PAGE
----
The Sunday News
Bruce Ndlovu, Sunday Life Reporter
IT was a muted send-off, a goodbye as quiet as the wind. There were no trumpets blown, no big speeches from society’s important men and women to say goodbye to a broadcaster tipped to be one of his generation’s man leading lights.
The burial of Zororo Makamba, held just a day after his death, was as sudden as his passing. Such is life and death in the time of the Covid-19 (coronavirus). Life can be stolen in the blink of an eye and death can just be a sneeze away.
In the end, a generation lost its icon and it could not even bid a normal farewell to him. Funerals, like everything else, have changed in the time of the coronavirus.
In Italy, people with Covid-19 reportedly “face death alone”, with palliative care services stretched to the limit, morgues inundated, funeral services suspended, and many dead unburied and uncremated. In Iran trenches are being excavated for mass burial.
WHO guidelines dictate that victims of coronavirus must be buried within 24 hours and all over the world the epidemic has changed how people mourn their departed.
“When I was a boy, I remember my father telling me that in 1918 a lot of people used to die after attending funerals. It turns out that (Spanish) flu killed millions of people worldwide,” Mpilo Hospital Clinical Director Dr Solwayo Ngwenya told Sunday Life.
And so, when Zororo Makamba went to his final resting place in his family Blue Ridge Farm in Mazowe, his body was not greeted with rivers of tears from heartbroken fans and followers but a few streams of sorrow from close family members.
Those who admired Zororo could not be there in person to pay their last respects. Friends could not read tearful testimonies at his funeral wake. Instead, they congregated under Facebook posts, pouring out their pain in the comment sections of countless posts. Unable to sit under the shade of trees and share stories about his brilliance, they instead gathered under tweets, making up for the fact that they were not going to be able to shed tears anywhere near his casket. In 280 characters or less, they expressed their anguish.
Every post, from WhatsApp to Instagram, became a place for fans and admirers, acquaintances and colleagues to hold virtual hands in a manner that they cannot do any more. Social distancing has meant that the rituals of mourning, so essential in almost African tradition, have had to be discarded. The sorrow of funerals has migrated online. And just imagine, in Bulawayo, council has directed that only 30 people should attend a burial.
“I’m hoping you will see my tweet and call me and laugh at me for tweeting too much…. please text @ZororoMakamba” radio personality Misred tweeted in disbelief.
“Our last photo @ZororoMakamba. I’m torn somewhere between God’s Will always prevails & Human Error took you away too soon. You are hands down, among our generations Greatest. What a Genius. What a Friend. What a Brother. What a Son. What a Statesman. What an Angel. Ndarwadziwa, “Ruvheneko Parirenyatwa said.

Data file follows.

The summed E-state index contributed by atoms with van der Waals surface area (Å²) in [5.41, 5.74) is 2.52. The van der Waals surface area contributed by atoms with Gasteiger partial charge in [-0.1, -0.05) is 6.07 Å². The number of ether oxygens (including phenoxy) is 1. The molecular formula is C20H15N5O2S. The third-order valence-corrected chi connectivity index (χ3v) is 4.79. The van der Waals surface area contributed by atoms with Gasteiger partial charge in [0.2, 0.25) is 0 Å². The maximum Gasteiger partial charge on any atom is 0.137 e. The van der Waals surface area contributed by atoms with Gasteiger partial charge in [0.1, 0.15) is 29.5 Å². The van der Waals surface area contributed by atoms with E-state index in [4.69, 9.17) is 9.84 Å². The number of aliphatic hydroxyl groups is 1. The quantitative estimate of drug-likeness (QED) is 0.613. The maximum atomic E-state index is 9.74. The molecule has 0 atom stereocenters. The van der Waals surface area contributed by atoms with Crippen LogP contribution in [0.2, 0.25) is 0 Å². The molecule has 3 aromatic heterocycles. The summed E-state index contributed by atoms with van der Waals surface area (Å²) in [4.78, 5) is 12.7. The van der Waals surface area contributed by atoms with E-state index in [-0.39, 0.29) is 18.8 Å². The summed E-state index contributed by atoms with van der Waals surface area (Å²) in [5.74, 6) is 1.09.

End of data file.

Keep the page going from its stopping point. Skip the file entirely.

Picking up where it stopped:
Because of death’s doing, Zimbabwe will not get to hear or see these new acolytes of broadcast journalism in combination radio or TV. The devastation of the virus has also meant that there is no time to digest a death as heartbreaking as that of Zororo. The grieving have to wipe their tears before they dry on their cheeks and look forward. The virus is so deadly that people can barely trust the air they breath or any surface they touch. They have to leave the dead behind and focus on the future, even if the soil on the graves of the recently deceased is still undisturbed.
In life Zororo seemed to be a throwback to the heyday of the Zimbabwean broadcast era. His style and demeanor seemed to be from another era, an era where one was revered for their ability to communicate eloquently and elegantly.
There were no gimmicks and no theatrics. When the lights were on and the cameras started rolling, Zororo would also shine and sparkle.
However, it was not on traditional TV that he made his name but on the untamed jungle known as the internet.
“Who are the (Zimbabwean) filmmakers waiting around for? In today’s age one can shoot a pretty decent film using their smart phone,” he once told this reporter in an interview.
“The internet is the greatest democracy. We don’t have to wait for licenses, approvals, red tape. We can shoot a film and distribute it when you want, to whom. If we continue to wait on grants and support, people will tell our stories for us or they won’t get told at all. It’s imperative we start the movement and people will pay attention.”
It was perhaps fitting that when his name was called, at the painfully young age of 30, it was on the same internet that he was mourned the most. There was nowhere else to mourn him. Covid-19, the virus that extinguished his burning flame, made sure of that. So, no songs were sung to accompany one of Zimbabwe’s emerging great broadcast talents as he journeyed to the afterlife. Instead of wreaths on his grave, he was sent off with strings of emojis next to his twitter handle.